NCADD-NJ’s Road to
Recovery Campaign is a grassroots effort to highlight public policies that help
individuals overcome addiction or mental illness through life- saving
intervention, education, and treatment, as well as remove common barriers to
living healthy lives in recovery. Addiction is a disease that touches many
lives. Taking a comprehensive public health approach to this growing problem is
has identified legislation that can save lives and encourage those struggling
with addiction or mental health issues to get well and become, like many in
recovery, productive members of our communities. Finding and sustaining
recovery can be hard, so focusing on policies that make long term recovery
easier is a cause worth fighting for with your grassroots support.
Advocates already have
grassroots victories for the Road to Recovery Campaign. The following bills
have become law with the work of our dedicated advocates.
ROAD TO RECOVERY VICTORIES!
A.471permits automatic expungement for individuals completing
drug court. A.2292/S.372mandates substance misuse instruction developed
in the state Department of Education for the Core Curriculum.
jails and prisons to supply medications to inmates for chronic illnesses.
S.383trains certain doctors in jails and prison on dealing
with people with addictions.
A.2334/S.295allows anyone to get naloxone without a
(adopted) provides for issuance of
certificate of work suitability to certain offenders including those with
substance use disorders.
Here is a
list of bills advocates are working on in the ongoing Road to Recovery Campaign
Addiction in Young People:
Addiction and overdoses are preventable.
Addiction and overdoses are on the rise in young people. Helping our young
people where they are being educated is urgent and can save lives.
S.491requires public and non public secondary
schools to annually conduct written or verbal substance use screening on all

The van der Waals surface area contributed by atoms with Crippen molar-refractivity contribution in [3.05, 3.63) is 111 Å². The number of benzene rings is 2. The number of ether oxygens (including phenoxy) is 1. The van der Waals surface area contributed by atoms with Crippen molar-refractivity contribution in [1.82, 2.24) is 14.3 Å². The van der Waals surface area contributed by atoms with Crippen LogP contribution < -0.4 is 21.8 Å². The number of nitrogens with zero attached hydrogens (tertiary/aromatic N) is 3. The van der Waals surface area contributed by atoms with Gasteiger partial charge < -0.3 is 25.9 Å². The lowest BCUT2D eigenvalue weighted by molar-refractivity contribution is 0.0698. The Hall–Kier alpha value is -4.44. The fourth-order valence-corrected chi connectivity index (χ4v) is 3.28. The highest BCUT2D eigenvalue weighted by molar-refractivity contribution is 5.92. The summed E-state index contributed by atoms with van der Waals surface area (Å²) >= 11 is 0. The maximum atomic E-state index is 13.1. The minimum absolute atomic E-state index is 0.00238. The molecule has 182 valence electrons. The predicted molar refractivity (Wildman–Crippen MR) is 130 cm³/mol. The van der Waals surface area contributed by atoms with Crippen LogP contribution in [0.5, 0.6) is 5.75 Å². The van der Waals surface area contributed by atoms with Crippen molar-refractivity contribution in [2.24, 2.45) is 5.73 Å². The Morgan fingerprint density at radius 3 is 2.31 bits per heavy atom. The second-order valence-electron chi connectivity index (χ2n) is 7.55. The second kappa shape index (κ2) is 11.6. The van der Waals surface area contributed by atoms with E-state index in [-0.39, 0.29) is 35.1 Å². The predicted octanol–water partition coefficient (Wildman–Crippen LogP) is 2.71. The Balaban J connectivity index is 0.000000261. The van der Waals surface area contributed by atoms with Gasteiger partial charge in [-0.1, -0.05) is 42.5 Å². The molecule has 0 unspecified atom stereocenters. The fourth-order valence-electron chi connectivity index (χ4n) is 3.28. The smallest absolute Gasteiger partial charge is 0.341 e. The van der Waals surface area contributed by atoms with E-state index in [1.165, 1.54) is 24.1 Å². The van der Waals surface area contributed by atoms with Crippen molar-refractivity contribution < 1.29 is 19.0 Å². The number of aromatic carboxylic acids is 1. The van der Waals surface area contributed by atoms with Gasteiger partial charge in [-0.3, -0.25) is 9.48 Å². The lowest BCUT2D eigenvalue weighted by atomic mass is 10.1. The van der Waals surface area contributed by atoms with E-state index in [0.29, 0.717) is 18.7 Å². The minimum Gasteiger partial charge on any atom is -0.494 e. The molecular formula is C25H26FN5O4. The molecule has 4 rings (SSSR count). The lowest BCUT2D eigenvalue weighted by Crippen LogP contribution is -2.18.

students using a particular screening program (SBIRT).
A.542/S.1830requires high schools to stock naloxone,
authorizes school nurses to administer, and provides them with legal
Barriers & Expanding Recovery Support in our Communities:
Once an individual is on the Road to Recovery
there are obstacles. These bills will help remove common barriers and
establish communities and policies where people in recovery can thrive.
A.1467facilitates the establishment of four new peer-to-peer
Recovery Community Centers.
A.3456/S.2100(with amendments) removes prohibition on
voting by persons convicted of indictable offense who are on parole, probation,
Recovery and Mental Health Together:
The majority of people struggling with
addiction also struggle with a mental health issue. Stigma of those struggling
has led to discriminatory policies, and the need for additional education and
tactics to help those on the front lines of addressing these illnesses in our
A.2031/S.1339ensures health insurance coverage for
behavioral health care services and enhances oversight and enforcement of
mental health and addiction parity laws.
A.216requires police training for
interactions with persons who may have behavioral health issues.
Addiction as a Health Condition:
We must continue to take a comprehensive health
approach to the addiction crisis. Here are a few bills that would assist in
prevention, treatment and recovery efforts as a health issue.
S.1756requires health benefits coverage for
buprenorphine and naloxone under certain conditions.
A.3292/S.2244requires prescription opioid medications
include warning sticker advising patients of the risk of addiction and overdose
If you have any questions or would like more
information or to get involved please contact: